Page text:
Could Planets Orbit Supermassive Black Holes?

The Cosmic Companion
Nov 25 · 3 min read

Normally, when we think of exoplanets, we picture worlds around other stars, not much different then our own Sun. Now, a pair of researchers from Japan propose the idea that some planets may orbit supermassive black holes — how would they form?

Nearly every galaxy houses a supermassive black hole — millions or billions of times more massive than our sun — at their core. Researchers at a pair of research facilities in Japan now suggest that planets may occasionally orbit these behemoth regions of space.

Typically, planets coalesce from discs of gas and dust which form around young stars. However, similar conditions also exist in other places, including around supermassive black holes at the centers of galaxies.

An artist’s concept of planets orbiting a supermassive black hole, lit up by a highly-energetic black hole. Image credit: Kagoshima University.

“Our calculations show that tens of thousands of planets with 10 times the mass of the Earth could be formed around 10 light-years from a black hole. Around black holes there might exist planetary systems of astonishing scale,” Eiichiro Kokubo, planetary researcher at the National Astronomical Observatory of Japan.


Light from the Darkness

Astronomers currently know of more than 4,000 confirmed exoplanets orbiting other stars, and thousands more targets are awaiting confirmation. However, technologies used in searches for distant worlds are currently unable to detect any planet orbiting a supermassive black hole.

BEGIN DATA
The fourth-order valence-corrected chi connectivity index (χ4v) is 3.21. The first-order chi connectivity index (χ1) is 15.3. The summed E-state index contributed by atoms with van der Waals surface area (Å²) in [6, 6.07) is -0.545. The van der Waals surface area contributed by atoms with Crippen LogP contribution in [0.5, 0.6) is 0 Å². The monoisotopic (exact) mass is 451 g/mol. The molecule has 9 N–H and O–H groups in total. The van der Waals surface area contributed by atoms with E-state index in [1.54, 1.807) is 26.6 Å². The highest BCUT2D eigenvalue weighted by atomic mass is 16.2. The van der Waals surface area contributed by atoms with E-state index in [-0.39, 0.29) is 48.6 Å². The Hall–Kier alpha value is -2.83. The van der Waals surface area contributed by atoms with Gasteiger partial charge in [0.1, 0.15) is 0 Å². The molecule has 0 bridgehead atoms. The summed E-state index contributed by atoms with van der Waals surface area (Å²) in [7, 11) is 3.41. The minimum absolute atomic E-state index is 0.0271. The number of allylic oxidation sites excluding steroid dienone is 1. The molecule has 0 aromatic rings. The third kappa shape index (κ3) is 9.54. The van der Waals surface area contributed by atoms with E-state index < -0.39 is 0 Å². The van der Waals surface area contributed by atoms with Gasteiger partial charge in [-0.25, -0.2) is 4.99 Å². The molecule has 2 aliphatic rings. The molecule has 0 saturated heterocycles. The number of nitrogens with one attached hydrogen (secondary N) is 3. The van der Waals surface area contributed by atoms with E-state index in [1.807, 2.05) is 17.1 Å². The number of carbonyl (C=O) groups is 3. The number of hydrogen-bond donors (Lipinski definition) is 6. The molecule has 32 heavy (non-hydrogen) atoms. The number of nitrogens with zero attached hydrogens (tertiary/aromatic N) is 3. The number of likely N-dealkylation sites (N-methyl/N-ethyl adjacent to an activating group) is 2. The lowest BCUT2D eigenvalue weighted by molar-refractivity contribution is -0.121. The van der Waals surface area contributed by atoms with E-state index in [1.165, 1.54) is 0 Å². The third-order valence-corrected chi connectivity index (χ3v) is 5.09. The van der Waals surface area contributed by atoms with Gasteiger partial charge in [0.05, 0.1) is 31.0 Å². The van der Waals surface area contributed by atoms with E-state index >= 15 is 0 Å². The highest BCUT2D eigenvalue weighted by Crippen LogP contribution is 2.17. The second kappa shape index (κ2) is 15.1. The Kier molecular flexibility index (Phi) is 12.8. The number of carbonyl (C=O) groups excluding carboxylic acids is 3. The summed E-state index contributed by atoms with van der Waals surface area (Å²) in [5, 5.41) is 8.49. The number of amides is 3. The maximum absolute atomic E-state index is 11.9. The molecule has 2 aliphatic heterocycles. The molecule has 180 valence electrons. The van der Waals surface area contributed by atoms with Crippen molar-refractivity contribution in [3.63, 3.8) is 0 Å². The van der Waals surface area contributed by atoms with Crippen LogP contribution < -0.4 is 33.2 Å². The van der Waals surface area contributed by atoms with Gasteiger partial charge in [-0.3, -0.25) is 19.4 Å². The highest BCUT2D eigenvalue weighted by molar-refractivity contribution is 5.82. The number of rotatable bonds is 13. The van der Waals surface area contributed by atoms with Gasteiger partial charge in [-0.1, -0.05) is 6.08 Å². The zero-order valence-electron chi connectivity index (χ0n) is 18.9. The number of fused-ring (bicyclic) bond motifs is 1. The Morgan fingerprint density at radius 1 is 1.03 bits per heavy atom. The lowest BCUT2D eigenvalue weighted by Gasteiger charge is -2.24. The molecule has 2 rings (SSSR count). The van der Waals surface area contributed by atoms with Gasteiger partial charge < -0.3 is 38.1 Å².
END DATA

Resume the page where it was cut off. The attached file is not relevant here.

“With the right conditions, planets could be formed even in harsh environments, such as around a black hole,” states Keiichi Wada, a professor at Kagoshima University researching active galactic nuclei. These galactic cores shine with energy provided by black holes.

An artist’s concept of a supermassive black hole, based on an image of the Pinwheel Galaxy (M 101) obtained by the Hubble Space Telescope. Image credit: NASA/JPL-Caltech

Discs surrounding supermassive black holes can contain as much as 100,000 times as much mass as the Sun. This is more than a billion times as much gas and dust as is typically found in a planetary disc around a typical star.

Energy emanating from the black hole is blocked by the dust, potentially shielding protoplanets from the intense radiation produced just outside these enigmatic objects. Researchers calculate worlds may form in a few hundred million years under these conditions. The amount of time it takes for small particles to coalesce into planets is dependent on the properties of the disc and the mass of the supermassive black hole.

“I have seen the dark universe yawning, Where the black planets roll without aim;
Where they roll in their horror unheeding, without knowledge or lustre or name.”
— H.P. Lovecraft, Nemesis

A rogue supermassive black hole, thrown from its galactic core, has been spotted by the Hubble Space Telescope. Video credit: NASA Goddard

“As a natural consequence of the elementary processes of dust growth, we discovered that a new class of planets can be formed around supermassive black holes (SMBHs). We investigated a growth path from sub-micron sized icy dust monomers to Earth-sized bodies,” researchers wrote in an article published in the Astrophysical Journal describing their study.

Although astronomers cannot currently detect these planets, future instruments could open up new worlds — literally — as astronomers begin the search for planets orbiting supermassive black holes.


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The Cosmic Companion

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Writing about space since I was 10, still not Carl Sagan. Mailing List/Podcast: https://thecosmiccompanion.substack.com

The Cosmic Companion

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